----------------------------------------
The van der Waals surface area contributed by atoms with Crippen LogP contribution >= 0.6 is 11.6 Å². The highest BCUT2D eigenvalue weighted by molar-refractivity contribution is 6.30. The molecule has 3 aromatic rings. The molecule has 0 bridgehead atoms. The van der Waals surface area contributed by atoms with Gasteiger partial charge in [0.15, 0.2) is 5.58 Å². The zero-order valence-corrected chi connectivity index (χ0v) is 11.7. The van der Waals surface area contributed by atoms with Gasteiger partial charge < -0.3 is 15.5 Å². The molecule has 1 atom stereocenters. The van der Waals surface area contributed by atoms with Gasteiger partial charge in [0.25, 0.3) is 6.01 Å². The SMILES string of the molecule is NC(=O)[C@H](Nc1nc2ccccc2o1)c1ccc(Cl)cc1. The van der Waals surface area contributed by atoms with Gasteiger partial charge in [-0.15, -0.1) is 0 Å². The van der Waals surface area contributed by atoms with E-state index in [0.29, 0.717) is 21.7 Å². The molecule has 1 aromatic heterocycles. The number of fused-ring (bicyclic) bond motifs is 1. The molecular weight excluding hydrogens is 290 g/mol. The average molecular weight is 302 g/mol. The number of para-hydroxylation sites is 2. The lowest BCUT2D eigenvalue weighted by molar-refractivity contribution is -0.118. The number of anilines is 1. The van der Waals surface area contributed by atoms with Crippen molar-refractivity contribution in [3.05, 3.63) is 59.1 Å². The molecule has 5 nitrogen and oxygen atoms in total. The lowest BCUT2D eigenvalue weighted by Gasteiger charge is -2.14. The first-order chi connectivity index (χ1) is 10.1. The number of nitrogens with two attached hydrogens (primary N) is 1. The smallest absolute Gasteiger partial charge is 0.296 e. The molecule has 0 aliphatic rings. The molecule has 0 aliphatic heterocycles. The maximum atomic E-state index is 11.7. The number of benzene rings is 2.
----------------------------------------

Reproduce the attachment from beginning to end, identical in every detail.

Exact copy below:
The van der Waals surface area contributed by atoms with Crippen LogP contribution >= 0.6 is 11.6 Å². The highest BCUT2D eigenvalue weighted by molar-refractivity contribution is 6.30. The molecule has 3 aromatic rings. The molecule has 0 bridgehead atoms. The van der Waals surface area contributed by atoms with Gasteiger partial charge in [0.15, 0.2) is 5.58 Å². The zero-order valence-corrected chi connectivity index (χ0v) is 11.7. The van der Waals surface area contributed by atoms with Gasteiger partial charge < -0.3 is 15.5 Å². The molecule has 1 atom stereocenters. The van der Waals surface area contributed by atoms with Gasteiger partial charge in [0.25, 0.3) is 6.01 Å². The SMILES string of the molecule is NC(=O)[C@H](Nc1nc2ccccc2o1)c1ccc(Cl)cc1. The van der Waals surface area contributed by atoms with Gasteiger partial charge in [-0.15, -0.1) is 0 Å². The van der Waals surface area contributed by atoms with E-state index in [0.29, 0.717) is 21.7 Å². The molecule has 1 aromatic heterocycles. The number of fused-ring (bicyclic) bond motifs is 1. The molecular weight excluding hydrogens is 290 g/mol. The average molecular weight is 302 g/mol. The number of para-hydroxylation sites is 2. The lowest BCUT2D eigenvalue weighted by molar-refractivity contribution is -0.118. The number of anilines is 1. The van der Waals surface area contributed by atoms with Crippen molar-refractivity contribution in [3.05, 3.63) is 59.1 Å². The molecule has 5 nitrogen and oxygen atoms in total. The lowest BCUT2D eigenvalue weighted by Gasteiger charge is -2.14. The first-order chi connectivity index (χ1) is 10.1. The number of nitrogens with two attached hydrogens (primary N) is 1. The smallest absolute Gasteiger partial charge is 0.296 e. The molecule has 0 aliphatic rings. The molecule has 0 aliphatic heterocycles. The maximum atomic E-state index is 11.7. The number of benzene rings is 2.